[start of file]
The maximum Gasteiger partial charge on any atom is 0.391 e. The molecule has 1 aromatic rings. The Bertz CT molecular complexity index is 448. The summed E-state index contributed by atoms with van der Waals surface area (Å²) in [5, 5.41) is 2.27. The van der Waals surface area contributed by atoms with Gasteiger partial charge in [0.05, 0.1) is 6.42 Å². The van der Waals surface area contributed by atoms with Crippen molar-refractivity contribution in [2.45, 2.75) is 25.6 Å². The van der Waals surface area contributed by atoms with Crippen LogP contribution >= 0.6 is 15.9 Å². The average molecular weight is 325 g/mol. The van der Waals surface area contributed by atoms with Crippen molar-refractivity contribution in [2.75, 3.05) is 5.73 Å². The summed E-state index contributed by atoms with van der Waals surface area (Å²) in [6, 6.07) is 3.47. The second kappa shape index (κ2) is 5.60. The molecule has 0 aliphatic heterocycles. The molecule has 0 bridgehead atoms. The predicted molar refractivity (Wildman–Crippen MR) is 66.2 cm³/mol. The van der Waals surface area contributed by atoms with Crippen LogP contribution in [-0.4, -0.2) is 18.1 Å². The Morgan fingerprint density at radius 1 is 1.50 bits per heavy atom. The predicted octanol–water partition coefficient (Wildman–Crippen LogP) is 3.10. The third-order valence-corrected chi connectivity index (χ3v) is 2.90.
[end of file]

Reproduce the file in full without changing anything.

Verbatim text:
The maximum Gasteiger partial charge on any atom is 0.391 e. The molecule has 1 aromatic rings. The Bertz CT molecular complexity index is 448. The summed E-state index contributed by atoms with van der Waals surface area (Å²) in [5, 5.41) is 2.27. The van der Waals surface area contributed by atoms with Gasteiger partial charge in [0.05, 0.1) is 6.42 Å². The van der Waals surface area contributed by atoms with Crippen molar-refractivity contribution in [2.45, 2.75) is 25.6 Å². The van der Waals surface area contributed by atoms with Crippen LogP contribution >= 0.6 is 15.9 Å². The average molecular weight is 325 g/mol. The van der Waals surface area contributed by atoms with Crippen molar-refractivity contribution in [2.75, 3.05) is 5.73 Å². The summed E-state index contributed by atoms with van der Waals surface area (Å²) in [6, 6.07) is 3.47. The second kappa shape index (κ2) is 5.60. The molecule has 0 aliphatic heterocycles. The molecule has 0 bridgehead atoms. The predicted molar refractivity (Wildman–Crippen MR) is 66.2 cm³/mol. The van der Waals surface area contributed by atoms with Crippen LogP contribution in [-0.4, -0.2) is 18.1 Å². The Morgan fingerprint density at radius 1 is 1.50 bits per heavy atom. The predicted octanol–water partition coefficient (Wildman–Crippen LogP) is 3.10. The third-order valence-corrected chi connectivity index (χ3v) is 2.90.